For five-hour travel from New York to Los Angeles, the pair snuck into the last two seats at the front of an airliner.
Prince Harry and Meghan Markle were spotted getting into a commercial airliner while flying back to Los Angeles from their recent tour of New York, which drew widespread criticism for their use of private jets.
The couple “snuck into the last two seats” at the front of an airliner for five-hour travel from New York to Los Angeles, according to a report in Mail Online. A photo uploaded on social media by a fellow passenger claimed to show Harry deboarding the plane after it landed in LA, dressed in a suit and wearing a face mask.
“Ok this might sound unbelievable and I couldn’t get a good picture and I get [sic] you can say this could literally be anyone…BUT…Prince Harry and Meghan were on our flight to LA last night!” the passenger claimed, adding that the flight was delayed for the couple.
“We were held up for about 20 minutes from our departure time and they were snuck into the last 2 seats. We didn’t even know until a girl waiting to get off the plane next to us pointed them out. I couldn’t get my phone out fast enough but it was them,” the post further read.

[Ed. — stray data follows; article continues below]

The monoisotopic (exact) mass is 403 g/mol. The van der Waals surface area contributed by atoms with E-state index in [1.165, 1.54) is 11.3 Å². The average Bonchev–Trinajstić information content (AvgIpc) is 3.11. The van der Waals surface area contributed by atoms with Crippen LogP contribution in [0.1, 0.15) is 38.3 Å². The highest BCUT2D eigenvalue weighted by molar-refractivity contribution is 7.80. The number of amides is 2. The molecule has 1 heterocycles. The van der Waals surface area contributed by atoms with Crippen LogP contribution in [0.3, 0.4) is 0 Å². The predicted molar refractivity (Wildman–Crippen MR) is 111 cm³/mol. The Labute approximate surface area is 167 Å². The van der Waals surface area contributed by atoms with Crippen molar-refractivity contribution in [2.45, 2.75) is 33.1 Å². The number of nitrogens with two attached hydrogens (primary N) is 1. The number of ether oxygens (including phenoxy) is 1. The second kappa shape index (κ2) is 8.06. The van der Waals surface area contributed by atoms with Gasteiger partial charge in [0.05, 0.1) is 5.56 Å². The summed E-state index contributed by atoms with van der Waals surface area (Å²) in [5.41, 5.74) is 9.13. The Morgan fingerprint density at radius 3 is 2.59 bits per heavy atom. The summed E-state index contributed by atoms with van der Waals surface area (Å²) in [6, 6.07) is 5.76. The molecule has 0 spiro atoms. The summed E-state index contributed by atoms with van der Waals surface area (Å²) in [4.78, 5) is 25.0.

The financially independent British royals were “quickly whisked away” to their seats, according to the passenger, leaving other passengers stunned at being “so close and breathing the same air as our beloved royals!”
The pair, who spent three days in New York last month to commemorate Veterans Day, was chastised by royal experts and opponents for talking about climate change while flying on private aircraft. A private jet journey from New York to California is predicted to produce 17 tonnes of carbon dioxide.
As per Ibtimes, their recent flight on a commercial airline comes only weeks after they announced that their charity, Archewell, would achieve carbon neutrality by 2030.
A mission statement on their Archewell foundation website stated that the Duke and Duchess of Sussex have “consciously chosen choices to offset and balance their carbon footprint,” but that “nearly every activity in daily life results in the release of carbon into the atmosphere.”